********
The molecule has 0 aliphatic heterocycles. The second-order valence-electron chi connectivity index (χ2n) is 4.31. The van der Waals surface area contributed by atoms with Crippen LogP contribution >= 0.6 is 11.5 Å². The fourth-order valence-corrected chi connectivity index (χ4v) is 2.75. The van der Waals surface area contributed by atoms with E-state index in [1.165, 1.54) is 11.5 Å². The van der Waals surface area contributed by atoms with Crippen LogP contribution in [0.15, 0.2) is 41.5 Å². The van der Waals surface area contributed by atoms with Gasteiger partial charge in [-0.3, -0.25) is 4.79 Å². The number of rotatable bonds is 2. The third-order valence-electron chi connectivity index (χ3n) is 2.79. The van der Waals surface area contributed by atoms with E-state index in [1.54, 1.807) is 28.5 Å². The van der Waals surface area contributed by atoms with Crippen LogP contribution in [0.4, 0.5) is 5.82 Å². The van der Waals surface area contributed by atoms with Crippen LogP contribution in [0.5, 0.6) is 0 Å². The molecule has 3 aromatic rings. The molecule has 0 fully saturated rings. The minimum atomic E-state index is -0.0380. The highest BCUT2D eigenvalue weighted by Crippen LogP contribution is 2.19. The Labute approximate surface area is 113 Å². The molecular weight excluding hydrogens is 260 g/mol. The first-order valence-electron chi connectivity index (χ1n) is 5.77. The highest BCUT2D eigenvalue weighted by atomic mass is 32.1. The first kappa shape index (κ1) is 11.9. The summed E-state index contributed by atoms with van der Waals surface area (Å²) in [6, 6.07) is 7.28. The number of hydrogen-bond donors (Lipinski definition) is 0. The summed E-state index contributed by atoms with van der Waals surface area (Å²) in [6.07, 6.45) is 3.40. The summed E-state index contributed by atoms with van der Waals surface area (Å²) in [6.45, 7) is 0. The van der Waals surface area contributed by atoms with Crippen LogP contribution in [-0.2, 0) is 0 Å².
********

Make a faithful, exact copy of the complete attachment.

The molecule has 0 aliphatic heterocycles. The second-order valence-electron chi connectivity index (χ2n) is 4.31. The van der Waals surface area contributed by atoms with Crippen LogP contribution >= 0.6 is 11.5 Å². The fourth-order valence-corrected chi connectivity index (χ4v) is 2.75. The van der Waals surface area contributed by atoms with E-state index in [1.165, 1.54) is 11.5 Å². The van der Waals surface area contributed by atoms with Crippen LogP contribution in [0.15, 0.2) is 41.5 Å². The van der Waals surface area contributed by atoms with Gasteiger partial charge in [-0.3, -0.25) is 4.79 Å². The number of rotatable bonds is 2. The third-order valence-electron chi connectivity index (χ3n) is 2.79. The van der Waals surface area contributed by atoms with E-state index in [1.54, 1.807) is 28.5 Å². The van der Waals surface area contributed by atoms with Crippen LogP contribution in [0.4, 0.5) is 5.82 Å². The van der Waals surface area contributed by atoms with Crippen LogP contribution in [0.5, 0.6) is 0 Å². The molecule has 3 aromatic rings. The molecule has 0 fully saturated rings. The minimum atomic E-state index is -0.0380. The highest BCUT2D eigenvalue weighted by Crippen LogP contribution is 2.19. The Labute approximate surface area is 113 Å². The molecular weight excluding hydrogens is 260 g/mol. The first-order valence-electron chi connectivity index (χ1n) is 5.77. The highest BCUT2D eigenvalue weighted by atomic mass is 32.1. The first kappa shape index (κ1) is 11.9. The summed E-state index contributed by atoms with van der Waals surface area (Å²) in [6, 6.07) is 7.28. The number of hydrogen-bond donors (Lipinski definition) is 0. The summed E-state index contributed by atoms with van der Waals surface area (Å²) in [6.07, 6.45) is 3.40. The summed E-state index contributed by atoms with van der Waals surface area (Å²) in [6.45, 7) is 0. The van der Waals surface area contributed by atoms with Crippen LogP contribution in [-0.2, 0) is 0 Å².